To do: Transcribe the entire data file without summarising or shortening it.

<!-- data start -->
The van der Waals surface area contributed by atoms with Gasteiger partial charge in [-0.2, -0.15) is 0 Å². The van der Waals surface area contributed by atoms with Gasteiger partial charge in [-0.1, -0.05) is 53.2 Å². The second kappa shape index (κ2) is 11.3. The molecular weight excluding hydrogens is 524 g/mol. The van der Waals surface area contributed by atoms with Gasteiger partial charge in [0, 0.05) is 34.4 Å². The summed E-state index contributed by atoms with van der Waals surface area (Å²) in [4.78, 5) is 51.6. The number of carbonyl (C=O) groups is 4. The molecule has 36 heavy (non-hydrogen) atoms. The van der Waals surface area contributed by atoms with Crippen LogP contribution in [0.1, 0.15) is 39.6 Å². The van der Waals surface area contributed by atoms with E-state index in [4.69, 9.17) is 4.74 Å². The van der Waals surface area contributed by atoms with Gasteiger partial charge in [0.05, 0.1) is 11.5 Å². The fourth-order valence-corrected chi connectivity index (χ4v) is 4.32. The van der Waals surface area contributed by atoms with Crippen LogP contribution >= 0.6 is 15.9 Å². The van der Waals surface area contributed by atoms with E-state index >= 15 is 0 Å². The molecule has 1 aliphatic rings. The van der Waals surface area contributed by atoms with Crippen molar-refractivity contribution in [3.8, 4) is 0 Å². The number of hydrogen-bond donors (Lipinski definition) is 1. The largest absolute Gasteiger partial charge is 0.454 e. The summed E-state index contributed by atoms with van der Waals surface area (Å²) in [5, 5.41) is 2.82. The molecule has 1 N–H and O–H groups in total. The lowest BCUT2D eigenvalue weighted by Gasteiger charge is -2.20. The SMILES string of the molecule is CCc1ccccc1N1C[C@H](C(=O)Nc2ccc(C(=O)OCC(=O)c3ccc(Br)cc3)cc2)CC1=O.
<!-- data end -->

The van der Waals surface area contributed by atoms with Gasteiger partial charge in [-0.2, -0.15) is 0 Å². The van der Waals surface area contributed by atoms with Gasteiger partial charge in [-0.1, -0.05) is 53.2 Å². The second kappa shape index (κ2) is 11.3. The molecular weight excluding hydrogens is 524 g/mol. The van der Waals surface area contributed by atoms with Gasteiger partial charge in [0, 0.05) is 34.4 Å². The summed E-state index contributed by atoms with van der Waals surface area (Å²) in [4.78, 5) is 51.6. The number of carbonyl (C=O) groups is 4. The molecule has 36 heavy (non-hydrogen) atoms. The van der Waals surface area contributed by atoms with Crippen LogP contribution in [0.1, 0.15) is 39.6 Å². The van der Waals surface area contributed by atoms with E-state index in [4.69, 9.17) is 4.74 Å². The van der Waals surface area contributed by atoms with Gasteiger partial charge in [0.05, 0.1) is 11.5 Å². The fourth-order valence-corrected chi connectivity index (χ4v) is 4.32. The van der Waals surface area contributed by atoms with Crippen LogP contribution >= 0.6 is 15.9 Å². The van der Waals surface area contributed by atoms with E-state index >= 15 is 0 Å². The molecule has 1 aliphatic rings. The van der Waals surface area contributed by atoms with Crippen molar-refractivity contribution in [3.8, 4) is 0 Å². The number of hydrogen-bond donors (Lipinski definition) is 1. The largest absolute Gasteiger partial charge is 0.454 e. The summed E-state index contributed by atoms with van der Waals surface area (Å²) in [5, 5.41) is 2.82. The molecule has 1 N–H and O–H groups in total. The lowest BCUT2D eigenvalue weighted by Gasteiger charge is -2.20. The SMILES string of the molecule is CCc1ccccc1N1C[C@H](C(=O)Nc2ccc(C(=O)OCC(=O)c3ccc(Br)cc3)cc2)CC1=O.